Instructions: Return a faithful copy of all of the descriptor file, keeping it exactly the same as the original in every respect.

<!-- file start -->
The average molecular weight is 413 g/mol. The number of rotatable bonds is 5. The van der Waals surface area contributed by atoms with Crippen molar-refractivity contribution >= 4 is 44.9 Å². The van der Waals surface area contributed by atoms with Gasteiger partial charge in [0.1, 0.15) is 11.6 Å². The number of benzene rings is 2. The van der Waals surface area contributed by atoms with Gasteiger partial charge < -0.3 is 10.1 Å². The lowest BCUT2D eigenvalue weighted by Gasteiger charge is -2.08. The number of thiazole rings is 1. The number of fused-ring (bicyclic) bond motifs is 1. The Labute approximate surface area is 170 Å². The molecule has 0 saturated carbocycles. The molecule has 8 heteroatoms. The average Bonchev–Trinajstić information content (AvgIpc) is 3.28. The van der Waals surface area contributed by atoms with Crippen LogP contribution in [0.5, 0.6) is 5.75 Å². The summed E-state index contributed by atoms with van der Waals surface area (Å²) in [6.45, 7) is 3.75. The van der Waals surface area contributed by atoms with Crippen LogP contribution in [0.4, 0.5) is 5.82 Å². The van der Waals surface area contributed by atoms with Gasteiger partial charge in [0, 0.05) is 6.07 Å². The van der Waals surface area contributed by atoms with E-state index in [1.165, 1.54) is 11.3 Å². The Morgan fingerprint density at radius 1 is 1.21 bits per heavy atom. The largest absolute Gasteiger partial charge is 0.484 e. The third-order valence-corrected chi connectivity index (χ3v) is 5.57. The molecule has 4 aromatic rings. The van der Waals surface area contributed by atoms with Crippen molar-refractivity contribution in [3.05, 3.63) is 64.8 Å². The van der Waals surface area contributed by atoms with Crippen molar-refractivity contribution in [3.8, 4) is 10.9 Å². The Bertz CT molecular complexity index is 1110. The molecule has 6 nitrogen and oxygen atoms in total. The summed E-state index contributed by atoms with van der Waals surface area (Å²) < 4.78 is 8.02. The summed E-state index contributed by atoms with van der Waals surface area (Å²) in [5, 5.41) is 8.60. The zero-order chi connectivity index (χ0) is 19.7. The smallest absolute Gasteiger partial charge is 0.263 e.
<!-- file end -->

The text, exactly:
The average molecular weight is 413 g/mol. The number of rotatable bonds is 5. The van der Waals surface area contributed by atoms with Crippen molar-refractivity contribution >= 4 is 44.9 Å². The van der Waals surface area contributed by atoms with Gasteiger partial charge in [0.1, 0.15) is 11.6 Å². The number of benzene rings is 2. The van der Waals surface area contributed by atoms with Gasteiger partial charge < -0.3 is 10.1 Å². The lowest BCUT2D eigenvalue weighted by Gasteiger charge is -2.08. The number of thiazole rings is 1. The number of fused-ring (bicyclic) bond motifs is 1. The Labute approximate surface area is 170 Å². The molecule has 0 saturated carbocycles. The molecule has 8 heteroatoms. The average Bonchev–Trinajstić information content (AvgIpc) is 3.28. The van der Waals surface area contributed by atoms with Crippen LogP contribution in [0.5, 0.6) is 5.75 Å². The summed E-state index contributed by atoms with van der Waals surface area (Å²) in [6.45, 7) is 3.75. The van der Waals surface area contributed by atoms with Crippen LogP contribution in [0.4, 0.5) is 5.82 Å². The van der Waals surface area contributed by atoms with Gasteiger partial charge in [0, 0.05) is 6.07 Å². The van der Waals surface area contributed by atoms with E-state index in [1.165, 1.54) is 11.3 Å². The Morgan fingerprint density at radius 1 is 1.21 bits per heavy atom. The largest absolute Gasteiger partial charge is 0.484 e. The third-order valence-corrected chi connectivity index (χ3v) is 5.57. The molecule has 4 aromatic rings. The van der Waals surface area contributed by atoms with Crippen molar-refractivity contribution in [3.05, 3.63) is 64.8 Å². The van der Waals surface area contributed by atoms with Crippen molar-refractivity contribution in [3.8, 4) is 10.9 Å². The Bertz CT molecular complexity index is 1110. The molecule has 6 nitrogen and oxygen atoms in total. The summed E-state index contributed by atoms with van der Waals surface area (Å²) < 4.78 is 8.02. The summed E-state index contributed by atoms with van der Waals surface area (Å²) in [5, 5.41) is 8.60. The zero-order chi connectivity index (χ0) is 19.7. The smallest absolute Gasteiger partial charge is 0.263 e.